If you are planning a visit to the UK and still deciding on the tours you’ll take during your journey it can be a good idea to better understand Britain’s history and culture. To sharpen your knowledge regarding the locals and the many places you’ll visit, there are extremely interesting books that can help you fully appreciate the culture of Britain, wherever you’re headed.
Home of Shakespeare, England has always been inspiring writers, so whether you’re looking to read famous authors, learn more about the Kingdom, the green countryside or the Brits, here are a few inspiring books that we selected to give you ideas before you plan your trip to the UK.
The English and Their History – Robert Tombs
If you want to learn more about England, this book, a comprehensive history of England written by Robert Tombs takes you through time to discover what being English means. The author gives the history of the English people and explains how the stories they have told about themselves have shaped them throughout the centuries.
The Queen: Elizabeth II and the Monarchy – Ben Pimlott
As you imagine, you’ll learn a lot about the Royal Family by wandering around the streets of London or if you make your way to Windsor Castle. But this biography will help you understand the history of the British monarchy with The Queen at its centre. Author Ben Pimlott examines the influences that formed her, and the ideas she represents whether social, political or psychological – he also looks at the changing role of Monarchy in the British Constitution and its impact on Britain’s past, present and future public life.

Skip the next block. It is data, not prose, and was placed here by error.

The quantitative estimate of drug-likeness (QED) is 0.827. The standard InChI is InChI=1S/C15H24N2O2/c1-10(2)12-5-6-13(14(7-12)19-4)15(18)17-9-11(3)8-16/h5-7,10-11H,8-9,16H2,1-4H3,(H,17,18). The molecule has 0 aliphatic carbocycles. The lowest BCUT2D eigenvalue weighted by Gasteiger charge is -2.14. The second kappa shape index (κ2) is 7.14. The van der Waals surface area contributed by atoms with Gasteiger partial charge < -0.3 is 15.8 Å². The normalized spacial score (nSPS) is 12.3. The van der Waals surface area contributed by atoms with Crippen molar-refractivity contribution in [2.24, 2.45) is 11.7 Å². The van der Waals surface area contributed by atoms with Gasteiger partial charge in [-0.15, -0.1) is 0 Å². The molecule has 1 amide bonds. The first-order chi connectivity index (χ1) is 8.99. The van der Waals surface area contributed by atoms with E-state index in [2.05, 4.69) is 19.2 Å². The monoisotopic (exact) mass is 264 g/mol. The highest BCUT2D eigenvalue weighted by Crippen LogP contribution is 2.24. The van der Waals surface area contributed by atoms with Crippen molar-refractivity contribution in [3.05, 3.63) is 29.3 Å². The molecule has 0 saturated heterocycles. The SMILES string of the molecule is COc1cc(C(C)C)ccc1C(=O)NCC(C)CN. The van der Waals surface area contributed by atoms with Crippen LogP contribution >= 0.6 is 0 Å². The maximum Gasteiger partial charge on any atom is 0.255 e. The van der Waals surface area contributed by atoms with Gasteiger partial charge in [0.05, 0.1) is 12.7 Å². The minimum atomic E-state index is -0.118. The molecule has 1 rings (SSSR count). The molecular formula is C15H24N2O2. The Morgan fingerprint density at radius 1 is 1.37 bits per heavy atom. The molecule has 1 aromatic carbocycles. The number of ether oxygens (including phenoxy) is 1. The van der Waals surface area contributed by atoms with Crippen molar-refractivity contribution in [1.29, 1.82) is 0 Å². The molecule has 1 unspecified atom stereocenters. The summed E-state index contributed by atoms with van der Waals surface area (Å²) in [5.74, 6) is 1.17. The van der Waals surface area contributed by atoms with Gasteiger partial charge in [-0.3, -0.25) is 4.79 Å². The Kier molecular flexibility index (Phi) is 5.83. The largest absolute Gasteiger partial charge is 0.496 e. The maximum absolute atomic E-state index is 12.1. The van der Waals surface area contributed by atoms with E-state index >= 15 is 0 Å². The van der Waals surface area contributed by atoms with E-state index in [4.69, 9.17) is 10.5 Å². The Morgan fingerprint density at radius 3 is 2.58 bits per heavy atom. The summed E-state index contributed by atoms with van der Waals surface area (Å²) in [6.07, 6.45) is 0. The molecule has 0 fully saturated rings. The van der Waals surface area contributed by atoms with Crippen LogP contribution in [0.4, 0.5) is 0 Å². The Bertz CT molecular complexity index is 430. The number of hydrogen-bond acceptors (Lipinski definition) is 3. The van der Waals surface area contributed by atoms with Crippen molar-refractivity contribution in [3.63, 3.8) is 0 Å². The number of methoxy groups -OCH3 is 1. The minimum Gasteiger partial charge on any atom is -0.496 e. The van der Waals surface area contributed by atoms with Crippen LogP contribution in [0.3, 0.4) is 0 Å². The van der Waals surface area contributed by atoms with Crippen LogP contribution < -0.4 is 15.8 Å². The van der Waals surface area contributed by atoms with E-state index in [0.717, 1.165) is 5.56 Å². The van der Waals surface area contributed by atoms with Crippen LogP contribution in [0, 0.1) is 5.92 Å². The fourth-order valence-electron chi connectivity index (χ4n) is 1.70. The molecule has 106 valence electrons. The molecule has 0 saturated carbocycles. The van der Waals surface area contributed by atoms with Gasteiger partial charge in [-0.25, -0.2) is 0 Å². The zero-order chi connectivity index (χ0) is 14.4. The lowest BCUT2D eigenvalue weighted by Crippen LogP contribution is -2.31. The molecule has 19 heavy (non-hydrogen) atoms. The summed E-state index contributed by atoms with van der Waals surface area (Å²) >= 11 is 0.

England Under the Tudors – G. R. Elton
Published for the first time in 1955, this book was written by G.R. Elton, one of the most brilliant historians of the 20th century and has taught many students about the difficult history of Tudor England. This book dives into the Tudor period with the historical changes in religion, monarchy, government and arts and is an essential source of information from the start of Henry VII’s reign to the death of Elizabeth I.
The Diana Chronicles – Tina Brown
This is a portrait of Princess Diana written by Tina Brown. This read offers a fresh perspective on the mysterious woman. Family was very important to the Princess and author Tina Brown looks at the various women in her life, zooming on the relationships with her mother, grandmother, hated stepmother, competitive sisters, in-laws, and Camilla Parker-Bowles.
William Shakespeare: A Compact Documentary Life – S. Schoenbaum
This Schoenbaum biopic covers 400 years of Shakespeare scholarship and provides resources of the world’s greatest Shakespeare collections accessible to all readers. The book is a refined version of the original text and fifty of the original documents were reproduced in a smaller format. Additionally, the author takes us through a murder believed to have occurred in New Place, the house that Shakespeare bought in Stratford in 1597. He also provides a new postscript which includes newly-compiled information from recent research on Shakespeare.
Wuthering Heights – Emily Brontë
English novelist and poet, Emily Brontë is best known for her only novel, Wuthering Heights, a classic of English literature, and a must-read when it comes to English history. The story begins in a snowstorm, when Lockwood, the new tenant of Thrushcross Grange on the bleak Yorkshire moors, is forced to seek shelter at Wuthering Heights. There he discovers the history of the tempestuous events that took place years before: the intense passion between Heathcliff and Catherine Earnshaw, her betrayal of him and the bitter vengeance he now wreaks on the innocent heirs of the past.
The Book Lover’s Bucket List: A Tour of Great British Literature – Caroline Taggart, Tracy Chevalier, Joanna Lisowiec